Altogether it all seemed ever so much pleasanter for everybody than jails. The only discordant note about it was the velvet slippers. They were magenta purple, and they screamed.
Sitting there, gazing down the sunny street long after the bridal party had vanished, I fell to brooding on Don Feliciano's apologetic words. They were so young. them so much must be forgiven for impulsiveness, short-sightedness, impatience.
I'm afraid I grew rather wistful. "If only I'd had some fairy godfather," I complained.
said the friendly muchacho, arriving at that moment, "your boatman Pedro asks to see
"Master," "She is," he said, "the most. thoughtful and kind-hearted person I have known. And now, if you are sure you will forgive me " With that he spied the hat and pressed my hands again.
Presently I saw a little procession pass along the grassy street of little shops. Don Feliciano, very erect in his frail, quiet dignity, walked first. Close behind him came the two culprits. But somehow they seemed very young and unashamed and quite too happy to be culprits. The man, dressed in his best of shapeless cotton with his work-hardened feet
"Pedro?" said I. I had forgotten
"Well," said I, "let him come in," and I waited for his coming with no great willingness, remembering a bit too tardily for my comfort that I was a sojourner in Felicidad,that my home was a prau which this Pedro, who was coming in, steered aimlessly up and down the empty
(To be continued)
What Shall We Think of the Sinking
of the Lusitania ?
Sorrow for those who have lost their lives in this tragedy seems for the moment swallowed up in what we are wont to call the "larger" issues involved. But it is by no means certain that the legal and national are the largest aspects of such a deed. God judges not by numbers and majorities. In no single respect is that conception of history which underlies the narrative of the Hebrew prophets greater than in its assertion of the interference of Providence for chosen ones. At the same time, no teaching of these same prophets is more worthy of reflection or more unfailingly borne out in history, than that which says, "Vengeance is mine, I will repay, saith the Lord.' Let us not, then, forget to extend our earnest sympathies to those who are bereaved, and in our determination to maintain our rights, let us not take upon ourselves that prerogative of vengeance which Divine Justice reserves to itself.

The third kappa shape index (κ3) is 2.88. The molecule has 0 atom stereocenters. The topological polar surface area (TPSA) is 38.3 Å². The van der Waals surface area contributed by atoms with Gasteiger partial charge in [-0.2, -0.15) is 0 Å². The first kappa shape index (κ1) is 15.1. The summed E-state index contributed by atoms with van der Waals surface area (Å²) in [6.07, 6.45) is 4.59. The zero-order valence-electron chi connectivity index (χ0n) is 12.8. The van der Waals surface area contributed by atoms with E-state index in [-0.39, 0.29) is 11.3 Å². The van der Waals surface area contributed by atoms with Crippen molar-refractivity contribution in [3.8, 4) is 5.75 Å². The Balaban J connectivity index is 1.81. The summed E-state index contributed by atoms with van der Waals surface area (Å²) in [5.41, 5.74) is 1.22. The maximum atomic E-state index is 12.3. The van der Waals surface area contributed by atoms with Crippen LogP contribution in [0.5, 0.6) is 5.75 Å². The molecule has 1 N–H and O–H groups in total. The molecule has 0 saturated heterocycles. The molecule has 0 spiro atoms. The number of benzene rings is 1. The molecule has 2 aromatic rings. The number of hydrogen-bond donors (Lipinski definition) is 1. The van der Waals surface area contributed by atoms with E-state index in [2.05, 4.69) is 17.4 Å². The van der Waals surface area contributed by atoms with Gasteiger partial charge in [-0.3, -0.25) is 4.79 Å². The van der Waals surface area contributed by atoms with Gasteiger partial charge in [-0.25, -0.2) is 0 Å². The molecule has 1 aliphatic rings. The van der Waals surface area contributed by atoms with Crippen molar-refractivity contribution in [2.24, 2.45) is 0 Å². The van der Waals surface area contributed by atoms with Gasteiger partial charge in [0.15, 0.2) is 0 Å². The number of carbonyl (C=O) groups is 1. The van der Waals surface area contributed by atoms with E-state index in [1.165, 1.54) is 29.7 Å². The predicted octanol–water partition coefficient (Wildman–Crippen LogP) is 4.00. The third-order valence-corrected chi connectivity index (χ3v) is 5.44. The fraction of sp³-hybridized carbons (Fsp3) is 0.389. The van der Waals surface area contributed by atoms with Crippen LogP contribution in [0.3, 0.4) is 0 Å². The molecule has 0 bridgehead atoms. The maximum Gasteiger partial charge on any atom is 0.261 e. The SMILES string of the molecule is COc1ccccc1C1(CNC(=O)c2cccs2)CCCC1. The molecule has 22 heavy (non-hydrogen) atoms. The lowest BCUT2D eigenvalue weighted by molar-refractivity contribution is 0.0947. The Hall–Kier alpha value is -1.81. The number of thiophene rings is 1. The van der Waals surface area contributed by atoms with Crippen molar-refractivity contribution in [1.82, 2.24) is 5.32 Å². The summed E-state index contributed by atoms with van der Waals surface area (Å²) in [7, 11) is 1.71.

From a national standpoint, no phase of the event is more disquieting than its seemingly insolent ignoring of the strong protest of our Government, framed to forestall just such a dangerous trespass on neutral rights. If the extreme anxiety of our Government to avoid hostile measures of all kinds, shown so strongly in the Mexican situation, has led Germany to believe that all representations from Washington may be ignored with impunity, we have reached a serious situation-and one not unforeseen by many who believed that we should have dealt more firmly with affairs to the south of us.
The sinking of the Lusitania ought not to bring on war, but it is to be hoped that those in authority in Germany will see that a continuance of their present policy may very easily do so, and that they will not be so ill-advised as to underestimate the seriousness to themselves of such an eventuality.
Saddest of all, perhaps, is the effect of this ruthless act on the total attitude of our people toward German culture. In this respect it is even retroactive. It affects our estimate of all German art and thought. These we' have long held in admiration for a certain combination of philosophy and mystical imagination peculiar to them, and in this admiration we have ignored certain grave and really glaring faults. Now the limelight is turned fiercely and relentlessly on these an undertone of sneering cynicism, a coarseness of humor, a brutal bluntness of sensual presentation. We shall see these things henceforth, I fear, in the engravings of Durer and the poetry of Goethe. Unintentionally but none the less surely we shall close many a German book, once frequent to our hands, and shall open it no more.
Taken in conjunction with certain other deeds, only too well attested, that point to moral failures of German culture, the sinking of the Lusitania is a world calamity. Its total effect can be overcome by one thing and one only a spirit of forgiveness sufficiently broad to countervail the evil and bring forth the good; are we great-minded enough for that? Is Germany great-minded enough to meet such a spirit half way? This is no time for boastful patriotism. It is a time for us to take account of ourselves, for never did the consequences of the absence of true Christian feeling seem more appalling.
A Prayer for Every Man
Our Father who art in heaven, guide the President of the United States, and his advisers, in this dark hour, and grant unto us all that will which shall best promote the Kingdom of Righteousness on earth.